It is a blessing to be able to get older

Published 12:00 am Friday, May 13, 2011

It’s official. I am now 52 years old. Maybe it’s just me, but it sounds so much older than 51. It’s OK though, really. I don’t mind talking about, or revealing, my age. My youngest child, Victoria, used to hate to talk about her age. For several months prior to her sixth birthday, she insisted she was already 6 years old. One day, after I corrected her and reminded her that she was only 5, she ran to her oldest sister and pleaded, “Monique, Momma thinks I’m 5, but I know I’m 6. I’ve been counting my birthdays.”

My husband does not enjoy talking about age. I’ll never forget a conversation we had many years ago. It was one month after I finished chemotherapy. We were celebrating his birthday when he glumly asked, “Don’t you get depressed about getting older?”

“Depressed?” I shouted. “I’ve been fighting for the past year for the privilege of getting older!”

No, I’m not depressed about getting older. I’m 52 and even if I would for a minute try to deny it, the mirror and the many pairs of reading glasses I have strategically placed throughout my home, would scream otherwise. I’m so thankful that I didn’t die at 33. And if getting older did sadden me, I would never tell that to my sister-in-law, whose nephew lost his battle against chicken pox when he was only 4 years of age. Nor would I tell my dad, whose friend’s son died during his high school football practice. And I wouldn’t dare tell the mother of one of my students whose husband, the father of her seven young children, was killed. The list of people whose lives have been tragically cut short is endless. I refuse to complain about getting older; it’s a blessing.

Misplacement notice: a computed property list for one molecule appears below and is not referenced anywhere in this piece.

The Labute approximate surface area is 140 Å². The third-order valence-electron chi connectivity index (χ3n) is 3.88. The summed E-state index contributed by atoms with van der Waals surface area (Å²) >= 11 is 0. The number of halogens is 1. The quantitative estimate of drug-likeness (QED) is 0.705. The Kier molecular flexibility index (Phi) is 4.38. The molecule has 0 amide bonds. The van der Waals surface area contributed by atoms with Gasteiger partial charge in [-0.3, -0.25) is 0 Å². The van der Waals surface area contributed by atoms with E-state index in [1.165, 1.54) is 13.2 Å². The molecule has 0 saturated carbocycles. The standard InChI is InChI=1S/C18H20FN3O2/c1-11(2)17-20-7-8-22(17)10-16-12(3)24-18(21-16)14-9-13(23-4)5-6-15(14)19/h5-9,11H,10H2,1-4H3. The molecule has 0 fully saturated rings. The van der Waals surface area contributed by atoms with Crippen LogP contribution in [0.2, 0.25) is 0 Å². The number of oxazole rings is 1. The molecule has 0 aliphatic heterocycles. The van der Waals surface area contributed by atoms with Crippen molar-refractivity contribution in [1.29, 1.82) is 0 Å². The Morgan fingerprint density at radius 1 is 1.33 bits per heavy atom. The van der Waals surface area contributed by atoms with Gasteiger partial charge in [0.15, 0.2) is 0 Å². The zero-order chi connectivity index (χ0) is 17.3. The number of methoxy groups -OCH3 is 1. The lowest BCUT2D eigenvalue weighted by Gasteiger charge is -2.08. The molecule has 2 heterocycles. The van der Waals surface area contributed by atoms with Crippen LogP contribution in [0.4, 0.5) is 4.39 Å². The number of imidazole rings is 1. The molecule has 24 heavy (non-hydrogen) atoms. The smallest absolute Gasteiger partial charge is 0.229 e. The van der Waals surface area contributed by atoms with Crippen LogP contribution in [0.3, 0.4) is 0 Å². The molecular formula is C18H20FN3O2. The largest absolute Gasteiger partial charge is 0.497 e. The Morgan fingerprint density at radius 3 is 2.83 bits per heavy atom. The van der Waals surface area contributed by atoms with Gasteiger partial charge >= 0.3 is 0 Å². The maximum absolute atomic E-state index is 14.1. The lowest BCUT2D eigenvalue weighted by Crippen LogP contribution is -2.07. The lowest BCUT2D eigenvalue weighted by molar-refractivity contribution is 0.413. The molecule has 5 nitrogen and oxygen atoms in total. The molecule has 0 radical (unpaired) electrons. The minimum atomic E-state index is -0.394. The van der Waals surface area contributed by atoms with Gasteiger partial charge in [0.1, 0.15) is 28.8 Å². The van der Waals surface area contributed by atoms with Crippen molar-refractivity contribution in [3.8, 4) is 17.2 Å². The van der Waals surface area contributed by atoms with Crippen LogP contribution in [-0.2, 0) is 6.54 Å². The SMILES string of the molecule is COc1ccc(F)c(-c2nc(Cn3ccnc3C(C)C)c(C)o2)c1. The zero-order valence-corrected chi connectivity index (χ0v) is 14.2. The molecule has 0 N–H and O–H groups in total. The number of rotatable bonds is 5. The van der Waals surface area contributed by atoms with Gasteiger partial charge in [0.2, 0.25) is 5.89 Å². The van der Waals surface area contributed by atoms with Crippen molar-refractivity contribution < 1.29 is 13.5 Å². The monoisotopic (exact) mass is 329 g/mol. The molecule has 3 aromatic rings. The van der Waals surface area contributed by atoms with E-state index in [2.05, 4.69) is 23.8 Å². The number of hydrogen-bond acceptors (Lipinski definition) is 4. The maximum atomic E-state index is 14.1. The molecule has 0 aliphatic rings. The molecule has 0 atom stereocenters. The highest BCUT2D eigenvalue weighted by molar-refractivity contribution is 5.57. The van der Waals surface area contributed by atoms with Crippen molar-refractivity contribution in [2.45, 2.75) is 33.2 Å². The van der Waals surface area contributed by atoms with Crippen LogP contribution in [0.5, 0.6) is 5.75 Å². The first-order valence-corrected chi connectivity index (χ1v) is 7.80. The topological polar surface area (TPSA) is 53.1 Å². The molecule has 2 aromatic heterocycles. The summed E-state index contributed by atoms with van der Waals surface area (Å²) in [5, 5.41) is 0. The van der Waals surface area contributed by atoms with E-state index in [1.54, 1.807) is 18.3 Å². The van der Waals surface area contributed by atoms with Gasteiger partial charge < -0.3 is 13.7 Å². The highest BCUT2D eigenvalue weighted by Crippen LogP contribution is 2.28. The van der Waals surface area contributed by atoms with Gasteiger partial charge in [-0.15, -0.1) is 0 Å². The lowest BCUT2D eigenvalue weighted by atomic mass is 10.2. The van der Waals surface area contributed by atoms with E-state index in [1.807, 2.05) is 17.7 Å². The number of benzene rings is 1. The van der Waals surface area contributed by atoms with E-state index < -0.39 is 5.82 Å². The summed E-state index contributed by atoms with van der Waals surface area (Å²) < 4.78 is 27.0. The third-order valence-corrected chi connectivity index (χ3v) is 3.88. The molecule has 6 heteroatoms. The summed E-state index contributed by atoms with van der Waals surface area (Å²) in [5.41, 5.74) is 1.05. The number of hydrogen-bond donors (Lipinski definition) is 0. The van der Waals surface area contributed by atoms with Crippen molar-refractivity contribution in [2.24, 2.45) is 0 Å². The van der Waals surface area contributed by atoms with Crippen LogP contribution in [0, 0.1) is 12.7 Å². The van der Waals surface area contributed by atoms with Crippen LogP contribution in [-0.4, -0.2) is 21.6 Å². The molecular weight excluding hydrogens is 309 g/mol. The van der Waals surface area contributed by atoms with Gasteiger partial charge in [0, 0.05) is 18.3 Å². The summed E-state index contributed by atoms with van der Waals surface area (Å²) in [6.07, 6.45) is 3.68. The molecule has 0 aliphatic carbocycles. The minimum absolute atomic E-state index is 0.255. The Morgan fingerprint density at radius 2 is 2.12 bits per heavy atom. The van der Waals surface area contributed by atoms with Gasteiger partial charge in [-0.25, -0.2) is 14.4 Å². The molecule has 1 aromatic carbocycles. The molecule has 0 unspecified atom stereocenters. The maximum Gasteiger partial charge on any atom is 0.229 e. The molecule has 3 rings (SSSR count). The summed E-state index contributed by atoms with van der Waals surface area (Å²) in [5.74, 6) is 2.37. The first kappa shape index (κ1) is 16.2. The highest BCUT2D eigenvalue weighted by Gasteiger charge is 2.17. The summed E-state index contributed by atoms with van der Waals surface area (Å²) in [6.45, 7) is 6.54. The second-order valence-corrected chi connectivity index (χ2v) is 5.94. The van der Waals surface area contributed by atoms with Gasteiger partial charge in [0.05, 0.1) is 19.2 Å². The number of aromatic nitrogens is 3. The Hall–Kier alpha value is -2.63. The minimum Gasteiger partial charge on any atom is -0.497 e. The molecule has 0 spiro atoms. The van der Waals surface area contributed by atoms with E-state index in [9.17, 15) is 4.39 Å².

I want to squeeze all of the life that I can out of each day of the additional years I’ve been granted. I’m determined to live this life to the fullest. There are no ordinary days for me; every day holds something extraordinary if I just open my eyes and look for it.

Whatever your age, celebrate, and celebrate the ages of those around you! I love the children, for their energy and enthusiasm invigorates me. I love the young adults. In

them, I see parts of my past, and I am flooded with memories of life when Monique and Geoff were my babies. And I especially love those who have journeyed on this path of life a little longer than I have. They know where the road may twist and turn and where the potholes may lie. If I stay close and glean from their wisdom, I am sure to learn something.

May God grant more years to your life and more life to your years.

Ronny may be reached at